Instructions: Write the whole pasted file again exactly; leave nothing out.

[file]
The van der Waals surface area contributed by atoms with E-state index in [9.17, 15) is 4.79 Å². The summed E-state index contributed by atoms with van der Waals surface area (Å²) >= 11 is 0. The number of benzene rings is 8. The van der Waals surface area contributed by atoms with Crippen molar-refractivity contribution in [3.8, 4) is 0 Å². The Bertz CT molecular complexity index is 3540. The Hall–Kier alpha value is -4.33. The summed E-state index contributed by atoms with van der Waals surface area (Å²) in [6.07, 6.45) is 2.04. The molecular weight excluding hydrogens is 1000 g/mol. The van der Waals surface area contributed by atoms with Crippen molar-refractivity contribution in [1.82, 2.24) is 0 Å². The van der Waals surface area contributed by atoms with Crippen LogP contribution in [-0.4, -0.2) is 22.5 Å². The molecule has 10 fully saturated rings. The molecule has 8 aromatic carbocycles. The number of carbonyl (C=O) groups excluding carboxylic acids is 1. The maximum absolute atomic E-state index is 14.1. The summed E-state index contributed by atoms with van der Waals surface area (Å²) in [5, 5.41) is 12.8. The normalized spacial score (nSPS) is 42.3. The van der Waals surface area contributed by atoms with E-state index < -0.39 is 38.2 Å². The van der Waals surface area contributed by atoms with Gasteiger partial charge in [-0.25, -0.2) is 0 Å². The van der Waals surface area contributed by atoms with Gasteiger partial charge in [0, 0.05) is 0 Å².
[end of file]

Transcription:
The van der Waals surface area contributed by atoms with E-state index in [9.17, 15) is 4.79 Å². The summed E-state index contributed by atoms with van der Waals surface area (Å²) >= 11 is 0. The number of benzene rings is 8. The van der Waals surface area contributed by atoms with Crippen molar-refractivity contribution in [3.8, 4) is 0 Å². The Bertz CT molecular complexity index is 3540. The Hall–Kier alpha value is -4.33. The summed E-state index contributed by atoms with van der Waals surface area (Å²) in [6.07, 6.45) is 2.04. The molecular weight excluding hydrogens is 1000 g/mol. The van der Waals surface area contributed by atoms with Crippen molar-refractivity contribution in [1.82, 2.24) is 0 Å². The van der Waals surface area contributed by atoms with Crippen LogP contribution in [-0.4, -0.2) is 22.5 Å². The molecule has 10 fully saturated rings. The molecule has 8 aromatic carbocycles. The number of carbonyl (C=O) groups excluding carboxylic acids is 1. The maximum absolute atomic E-state index is 14.1. The summed E-state index contributed by atoms with van der Waals surface area (Å²) in [5, 5.41) is 12.8. The normalized spacial score (nSPS) is 42.3. The van der Waals surface area contributed by atoms with E-state index < -0.39 is 38.2 Å². The van der Waals surface area contributed by atoms with Gasteiger partial charge in [-0.25, -0.2) is 0 Å². The van der Waals surface area contributed by atoms with Gasteiger partial charge in [0, 0.05) is 0 Å².